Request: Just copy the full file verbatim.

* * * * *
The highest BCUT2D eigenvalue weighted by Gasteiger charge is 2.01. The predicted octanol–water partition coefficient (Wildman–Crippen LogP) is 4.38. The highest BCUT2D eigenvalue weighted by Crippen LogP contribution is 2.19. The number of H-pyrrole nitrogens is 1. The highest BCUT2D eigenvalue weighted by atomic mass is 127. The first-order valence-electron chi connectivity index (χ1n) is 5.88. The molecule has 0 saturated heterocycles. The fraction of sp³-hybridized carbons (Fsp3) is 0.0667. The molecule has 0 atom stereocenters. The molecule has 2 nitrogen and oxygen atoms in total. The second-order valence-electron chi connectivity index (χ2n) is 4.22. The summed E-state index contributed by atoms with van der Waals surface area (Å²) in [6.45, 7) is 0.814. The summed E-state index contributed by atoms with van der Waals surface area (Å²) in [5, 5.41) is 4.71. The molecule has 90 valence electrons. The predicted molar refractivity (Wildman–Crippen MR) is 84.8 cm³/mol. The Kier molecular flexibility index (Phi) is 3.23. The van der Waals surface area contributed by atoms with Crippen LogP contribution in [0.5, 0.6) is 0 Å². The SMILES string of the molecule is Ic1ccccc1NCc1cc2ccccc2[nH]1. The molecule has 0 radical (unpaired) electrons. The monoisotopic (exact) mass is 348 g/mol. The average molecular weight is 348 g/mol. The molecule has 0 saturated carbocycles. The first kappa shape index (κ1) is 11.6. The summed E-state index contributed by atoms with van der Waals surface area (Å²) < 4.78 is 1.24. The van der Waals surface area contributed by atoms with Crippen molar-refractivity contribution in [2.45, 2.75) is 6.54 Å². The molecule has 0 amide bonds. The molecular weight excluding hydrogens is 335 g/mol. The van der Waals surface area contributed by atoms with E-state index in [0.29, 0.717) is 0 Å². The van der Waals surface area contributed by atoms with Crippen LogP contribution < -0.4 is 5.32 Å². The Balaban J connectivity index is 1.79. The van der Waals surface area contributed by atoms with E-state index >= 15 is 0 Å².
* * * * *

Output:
The highest BCUT2D eigenvalue weighted by Gasteiger charge is 2.01. The predicted octanol–water partition coefficient (Wildman–Crippen LogP) is 4.38. The highest BCUT2D eigenvalue weighted by Crippen LogP contribution is 2.19. The number of H-pyrrole nitrogens is 1. The highest BCUT2D eigenvalue weighted by atomic mass is 127. The first-order valence-electron chi connectivity index (χ1n) is 5.88. The molecule has 0 saturated heterocycles. The fraction of sp³-hybridized carbons (Fsp3) is 0.0667. The molecule has 0 atom stereocenters. The molecule has 2 nitrogen and oxygen atoms in total. The second-order valence-electron chi connectivity index (χ2n) is 4.22. The summed E-state index contributed by atoms with van der Waals surface area (Å²) in [6.45, 7) is 0.814. The summed E-state index contributed by atoms with van der Waals surface area (Å²) in [5, 5.41) is 4.71. The molecule has 90 valence electrons. The predicted molar refractivity (Wildman–Crippen MR) is 84.8 cm³/mol. The Kier molecular flexibility index (Phi) is 3.23. The van der Waals surface area contributed by atoms with Crippen LogP contribution in [0.5, 0.6) is 0 Å². The SMILES string of the molecule is Ic1ccccc1NCc1cc2ccccc2[nH]1. The molecule has 0 radical (unpaired) electrons. The monoisotopic (exact) mass is 348 g/mol. The average molecular weight is 348 g/mol. The molecule has 0 saturated carbocycles. The first kappa shape index (κ1) is 11.6. The summed E-state index contributed by atoms with van der Waals surface area (Å²) < 4.78 is 1.24. The van der Waals surface area contributed by atoms with Crippen molar-refractivity contribution in [2.45, 2.75) is 6.54 Å². The molecule has 0 amide bonds. The molecular weight excluding hydrogens is 335 g/mol. The van der Waals surface area contributed by atoms with E-state index in [0.29, 0.717) is 0 Å². The van der Waals surface area contributed by atoms with Crippen LogP contribution < -0.4 is 5.32 Å². The Balaban J connectivity index is 1.79. The van der Waals surface area contributed by atoms with E-state index >= 15 is 0 Å².